What can you say about this player that hasn’t already been said?! Outspoken, passionate and fiery are just some of the descriptions attached to him and they are all spot on. Of course, he was also one of India’s premier bowlers in the 2000’s and ended up as their most successful offspin bowler ever. A real competitor with a will to win that shone through when he played, he took a massive 417 wickets in his 103 Test matches.
Although he didn’t possess great loop or flight, he did have other fabulous attributes in bundles. His deliveries all came with a whippy action that gave them a good pace. This was often seen in his trademark delivery that would rise off a length sharply to surprise the batsman. Singh also had a good knack of varying his length and pace for maximum effect when bowling.
In terms of figures, his 8 for 84 against Australis in 2001 deserves a mention for the way he ripped them apart. A stunning 7 for 48 against the West Indies in 2002 also showcased how dangerous he could be when on form.

6 M.S Dhoni

Although he didn’t make his Test debut until 2005, the standards he set in the 5 years of this decade that followed demand his inclusion on our list. Still widely praised by many cricket experts as one of the best wicket-keepers to have played, he was also a very handy middle-order batsman. He came into the Indian team on his debut to replace Dinesh Karthik and never looked back.
Coming into cricket at the late age of 23, a youngish Dhoni was a real sight to behold. Long of hair and with a unique batting style, his flowing range of improvised strokes were fantastic to watch. Who can forget his infamous helicopter shot that scored him many runs over the years? Allied to his powerful middle-order batting was a real skill behind the stumps. His agile reflexes and quick hands were a joy to behold and he made the spot his for many years.
Not only was he a brilliant player but he was a fantastic captain for India too. Tactically astute and able to mould the talented players he had into a real team, his leadership in the latter part of the 2000’s was superb. In total he played 90 Tests and made 4876 runs with 256 catches taken in that time. A blistering 148 against Pakistan in 2006 only served to show how good he was with bat in hand.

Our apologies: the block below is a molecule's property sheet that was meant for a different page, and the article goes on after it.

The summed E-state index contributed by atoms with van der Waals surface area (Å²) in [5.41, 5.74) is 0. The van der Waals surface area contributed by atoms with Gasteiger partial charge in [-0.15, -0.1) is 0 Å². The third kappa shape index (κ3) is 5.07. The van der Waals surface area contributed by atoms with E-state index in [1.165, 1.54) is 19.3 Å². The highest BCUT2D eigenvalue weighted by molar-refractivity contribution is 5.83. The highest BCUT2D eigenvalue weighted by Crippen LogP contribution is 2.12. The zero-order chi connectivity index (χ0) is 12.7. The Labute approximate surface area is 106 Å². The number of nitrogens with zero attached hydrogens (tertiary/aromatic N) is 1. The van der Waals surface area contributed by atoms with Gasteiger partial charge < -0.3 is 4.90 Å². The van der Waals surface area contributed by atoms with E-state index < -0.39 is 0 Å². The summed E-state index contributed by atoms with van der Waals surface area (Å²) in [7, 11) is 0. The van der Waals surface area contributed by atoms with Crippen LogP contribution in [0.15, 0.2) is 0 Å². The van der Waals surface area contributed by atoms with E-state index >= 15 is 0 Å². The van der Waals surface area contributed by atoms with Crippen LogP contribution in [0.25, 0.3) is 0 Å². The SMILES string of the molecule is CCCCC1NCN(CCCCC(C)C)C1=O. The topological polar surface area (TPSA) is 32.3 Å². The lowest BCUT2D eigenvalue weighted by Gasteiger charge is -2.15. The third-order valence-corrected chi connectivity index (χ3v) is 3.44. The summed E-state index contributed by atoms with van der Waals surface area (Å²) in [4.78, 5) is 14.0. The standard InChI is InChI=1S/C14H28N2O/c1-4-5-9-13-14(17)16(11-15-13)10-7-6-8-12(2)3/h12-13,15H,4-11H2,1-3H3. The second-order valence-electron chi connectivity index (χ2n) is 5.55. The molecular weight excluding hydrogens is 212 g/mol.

5 Sourav Ganguly

This player probably polarised the opinions of Indian fans more than any in recent memory! His fans though will point to his natural leadership skills and magical off-side play in defence of him. He played right through the decade until 2008, so he obviously had something going for him. His captaincy was certainly effective as he led his country to a World Cup Final in 2003 after taking over. His ability to galvanise a collection of individuals into an effective team was something to behold.
As a batsman, he had a grace and style to his play that was superb to watch. Able to hit every shot in the book, he could handle most of the deliveries sent down to him. His hand to eye co-ordination was fabulous too and meant he was great at picking the line and length of the ball sent down to him.
In all he played 113 Tests and made 7212 runs which are fine figures to finish with. His best individual score in this decade was a sumptuous 239 against Pakistan in 2007. Many will also remember the away series against South Africa in 2006/07 where he was the highest Indian run scorer.

4 Virender Sehwag

Making his Test bow in 2001, Virender Sehwag went on to make a name for himself as one of the most skilled batsmen India has ever produced. Very destructive in his approach and style of play, Sehwag was a crowd favourite with his entertaining antics. Over the course of his international career, he built up a list of extra ordinary achievements such as the highest score made by an Indian Test cricketer and highest number of Test double-hundreds by an Indian batsman.